but not stolen from us. Rarely do , $400, and Biggonet sold for $500, and Trinity Day dress their marriageable
they try to brazen it out, but cry, and “squandered ’ colts and fillies which daughters very handsomely, ant! take
talk of their homes, and they never sold for nearly ten time* as much.— them to a city garden, something like
Boston Commons. The silk dresses of
did it before, and never will again, and Spirit of the Times.
the girls are unlike any thing you ever
•o on. As I said, we don't care to go
A Heathenish Name.
saw here. They are e pink, yellow or
into court, and let most
most go if we get
flowers of contrast-
sky-blue, with huge Howe
our goods back. Articles regularly
This ingoolors. The girls are as stiff as sugar
purchased, you know, are wrapped and
have cash checks with them. We have cabalistic word was solemnly chosen a loaves in them. The mothers and daugh
found such with goods acknowledged few days ago by Signor Sacchi, a mem ters seat themselves on benches in the
to be stolen, but never keep them, of ber of the Common Council of Pavia, gardens, ami all the young men who
course. How do we keep track of as the name of his new-born child, a want wives parade before them. The
every thing in such a varied stock? little girl. We can not call it her girls never look at the men. They sit
until five o’clock without saving a
By system, and nothing else. Then
every thing gets familiar to the sales (’hristian name, for Signor Sacchi is a word. Then they go home and wait.
people. Their eyes are sharp for leading Freethinker, and he was In two or three days, or perhaps a
patterns of goods and bulk of pack anxious tliat his daughter should be week, an old woman appears. She
ages. It's only when t hings are known called by a name which no one could as!:« for the mother, and begins to talk
to be sold that 'they never will be possibly suppose to be Christian. The to her about everything in the world
missed.’ We did have a girl here who local registrar of births, however, pro except the marriageable daughter.
boasted she could tell if a hole was tested against entering so ridiculous a She is the match-maker. It would be
gone out of a pattern of lace, but she name upon his official books; but as the highly improper for the young man or
died, or got married, which is the same, father persisted that he would give her his family to appear in the matter. At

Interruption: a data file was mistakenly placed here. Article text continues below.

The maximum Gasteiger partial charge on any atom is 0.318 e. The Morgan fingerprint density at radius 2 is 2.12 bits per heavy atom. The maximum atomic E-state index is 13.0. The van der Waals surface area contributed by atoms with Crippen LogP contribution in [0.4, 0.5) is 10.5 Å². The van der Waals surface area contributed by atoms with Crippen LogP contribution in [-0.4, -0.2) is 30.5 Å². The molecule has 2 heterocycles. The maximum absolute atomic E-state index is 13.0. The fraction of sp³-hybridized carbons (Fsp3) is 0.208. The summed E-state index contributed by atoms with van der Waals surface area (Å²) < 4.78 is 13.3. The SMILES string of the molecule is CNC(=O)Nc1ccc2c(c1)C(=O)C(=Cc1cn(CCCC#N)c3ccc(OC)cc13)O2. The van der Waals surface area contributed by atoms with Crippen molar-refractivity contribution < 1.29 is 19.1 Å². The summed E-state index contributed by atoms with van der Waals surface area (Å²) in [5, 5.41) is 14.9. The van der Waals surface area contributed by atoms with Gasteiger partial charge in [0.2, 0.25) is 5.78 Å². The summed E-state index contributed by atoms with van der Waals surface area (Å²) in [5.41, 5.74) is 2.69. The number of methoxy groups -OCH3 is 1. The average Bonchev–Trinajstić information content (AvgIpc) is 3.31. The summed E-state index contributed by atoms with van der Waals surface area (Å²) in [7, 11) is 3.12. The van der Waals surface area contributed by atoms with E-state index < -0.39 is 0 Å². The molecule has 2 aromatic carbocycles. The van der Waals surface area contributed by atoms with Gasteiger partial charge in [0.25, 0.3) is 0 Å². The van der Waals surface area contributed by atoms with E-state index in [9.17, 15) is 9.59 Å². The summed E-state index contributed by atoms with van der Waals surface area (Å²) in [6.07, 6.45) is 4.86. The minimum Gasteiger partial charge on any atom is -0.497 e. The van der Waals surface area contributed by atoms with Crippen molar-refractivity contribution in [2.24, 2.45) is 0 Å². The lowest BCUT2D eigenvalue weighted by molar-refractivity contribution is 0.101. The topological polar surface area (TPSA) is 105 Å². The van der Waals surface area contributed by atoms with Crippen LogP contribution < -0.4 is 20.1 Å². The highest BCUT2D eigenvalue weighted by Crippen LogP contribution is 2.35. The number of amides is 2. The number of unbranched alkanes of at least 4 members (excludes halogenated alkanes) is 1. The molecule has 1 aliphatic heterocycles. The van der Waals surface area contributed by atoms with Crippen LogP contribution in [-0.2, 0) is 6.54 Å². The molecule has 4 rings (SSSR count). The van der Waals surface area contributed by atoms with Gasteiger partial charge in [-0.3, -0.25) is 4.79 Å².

so far as regards business, for they no other, the registrar thought it best length she says: “You have a turtle
quit then. But I'm ott' of shoplifters. to comply. After Sacchi had left the dove, and I also have a turtle
You can say nine out of ten are pre office the registrar wrote to head dove." After a little parrying she
sumably respectable, and most of them quarters asking for direction. A reply comes to the point. “Why should not
pigeon? ?' ”
never stole before th y were caught, was sent from Rome that the absurd my pigeon marry your pigeon
■ nd never will afterward. Once is name must be erased, and that the The mother demurs, and says her
enough. Shouldn't you think so?"— father must substitute some more daughter is too young, “Why did you
Chicago In’er Ocean.
reasonable one. In the event of his take her to market, then?” The
refusal, the registrar was empowered match-maker sets forth the present and
by the Government to make the little prospective advantages of the match.
I was talking to a friend of mine last maiden a namesake of her native citv. The girl is summoned and informed
that in two or three weeks she will
week about the different modes of re Signor Sacchi proved incorrigible. — SI. marry the young man. She must not
lieving distress that have been adopted, James' Gazette.
look very much pleased if she likes the
when he pulled out of his pocket a
—The wonderful noonday silence of match, and she must look somewhat as
small slab wrapped up in paper. “This, a tropical forest is, after all, due only if she d'd not like it. She can not re
he said, “I have given in numerous to the dullness of our hearing; and fuse. The young man conies to a fami
cases. It is the German pea-soup, could our ears catch the murmurs of ly tea-party; perhaps to two. Then
which gave bone and mtiscle during these tiny maelstroms as they whirl in his friends return the civility. They
the last war. This slab costs three the innumerable myriads of living see nothing of each other beyond this.4’
pence; it makes seven pints of pea-’ cells which constitute each tree, we —Exchange.
soup, requiring no addition to it. for should be stunned as with the roar of
—lion t asx your i>ust>an<l to want
meat is pressed in with the peas ” a great city.— The Spiritual Organ.
the floor with the baby half the night.
Well, I tried it. and better pea-soup I
—rran k West, of Arlington, Dak., A man who tramps industriously
never tasted. A packet would make a
ihle three nights
sufficient dinner for a family. My says that be was the signal man at Al around a billiard table
friend bought the slabs that he gives toona Pass who received Sherman's a week or buys an admission ticket to
away of a grocer who has a shop in famous message. “Hold the fert, for I the opera can't be expected to be on